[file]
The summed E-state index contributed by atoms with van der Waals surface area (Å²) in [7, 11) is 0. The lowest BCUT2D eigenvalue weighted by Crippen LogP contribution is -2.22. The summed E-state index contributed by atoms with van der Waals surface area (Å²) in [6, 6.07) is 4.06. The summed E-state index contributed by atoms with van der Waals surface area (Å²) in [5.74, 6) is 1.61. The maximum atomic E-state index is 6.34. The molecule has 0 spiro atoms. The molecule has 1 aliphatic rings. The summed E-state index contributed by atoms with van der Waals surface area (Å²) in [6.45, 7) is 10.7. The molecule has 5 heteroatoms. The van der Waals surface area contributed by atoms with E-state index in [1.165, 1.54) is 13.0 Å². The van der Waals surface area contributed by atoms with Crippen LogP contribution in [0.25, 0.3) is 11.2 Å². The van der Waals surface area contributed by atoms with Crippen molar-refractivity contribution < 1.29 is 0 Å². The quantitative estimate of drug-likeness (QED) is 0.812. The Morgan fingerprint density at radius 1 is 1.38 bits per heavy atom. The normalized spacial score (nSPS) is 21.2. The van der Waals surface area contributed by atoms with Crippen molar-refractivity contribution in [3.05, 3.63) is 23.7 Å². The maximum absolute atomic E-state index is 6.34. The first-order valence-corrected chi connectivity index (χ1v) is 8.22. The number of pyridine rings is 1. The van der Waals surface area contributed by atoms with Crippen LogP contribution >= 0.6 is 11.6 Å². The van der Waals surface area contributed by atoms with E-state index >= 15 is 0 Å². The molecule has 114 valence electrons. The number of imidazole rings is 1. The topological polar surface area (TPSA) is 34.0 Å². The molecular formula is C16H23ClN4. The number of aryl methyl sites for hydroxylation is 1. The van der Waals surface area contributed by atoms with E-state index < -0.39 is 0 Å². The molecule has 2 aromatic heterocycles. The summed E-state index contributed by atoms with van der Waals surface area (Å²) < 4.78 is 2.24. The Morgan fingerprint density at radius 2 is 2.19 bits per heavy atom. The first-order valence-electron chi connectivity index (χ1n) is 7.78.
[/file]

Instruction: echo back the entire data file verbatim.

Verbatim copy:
The summed E-state index contributed by atoms with van der Waals surface area (Å²) in [7, 11) is 0. The lowest BCUT2D eigenvalue weighted by Crippen LogP contribution is -2.22. The summed E-state index contributed by atoms with van der Waals surface area (Å²) in [6, 6.07) is 4.06. The summed E-state index contributed by atoms with van der Waals surface area (Å²) in [5.74, 6) is 1.61. The maximum atomic E-state index is 6.34. The molecule has 0 spiro atoms. The molecule has 1 aliphatic rings. The summed E-state index contributed by atoms with van der Waals surface area (Å²) in [6.45, 7) is 10.7. The molecule has 5 heteroatoms. The van der Waals surface area contributed by atoms with E-state index in [1.165, 1.54) is 13.0 Å². The van der Waals surface area contributed by atoms with Crippen LogP contribution in [0.25, 0.3) is 11.2 Å². The van der Waals surface area contributed by atoms with Crippen molar-refractivity contribution < 1.29 is 0 Å². The quantitative estimate of drug-likeness (QED) is 0.812. The Morgan fingerprint density at radius 1 is 1.38 bits per heavy atom. The normalized spacial score (nSPS) is 21.2. The van der Waals surface area contributed by atoms with Crippen molar-refractivity contribution in [3.05, 3.63) is 23.7 Å². The maximum absolute atomic E-state index is 6.34. The first-order valence-corrected chi connectivity index (χ1v) is 8.22. The number of pyridine rings is 1. The van der Waals surface area contributed by atoms with Crippen LogP contribution >= 0.6 is 11.6 Å². The van der Waals surface area contributed by atoms with E-state index >= 15 is 0 Å². The molecule has 114 valence electrons. The number of imidazole rings is 1. The topological polar surface area (TPSA) is 34.0 Å². The molecular formula is C16H23ClN4. The number of aryl methyl sites for hydroxylation is 1. The van der Waals surface area contributed by atoms with E-state index < -0.39 is 0 Å². The molecule has 2 aromatic heterocycles. The summed E-state index contributed by atoms with van der Waals surface area (Å²) < 4.78 is 2.24. The Morgan fingerprint density at radius 2 is 2.19 bits per heavy atom. The first-order valence-electron chi connectivity index (χ1n) is 7.78.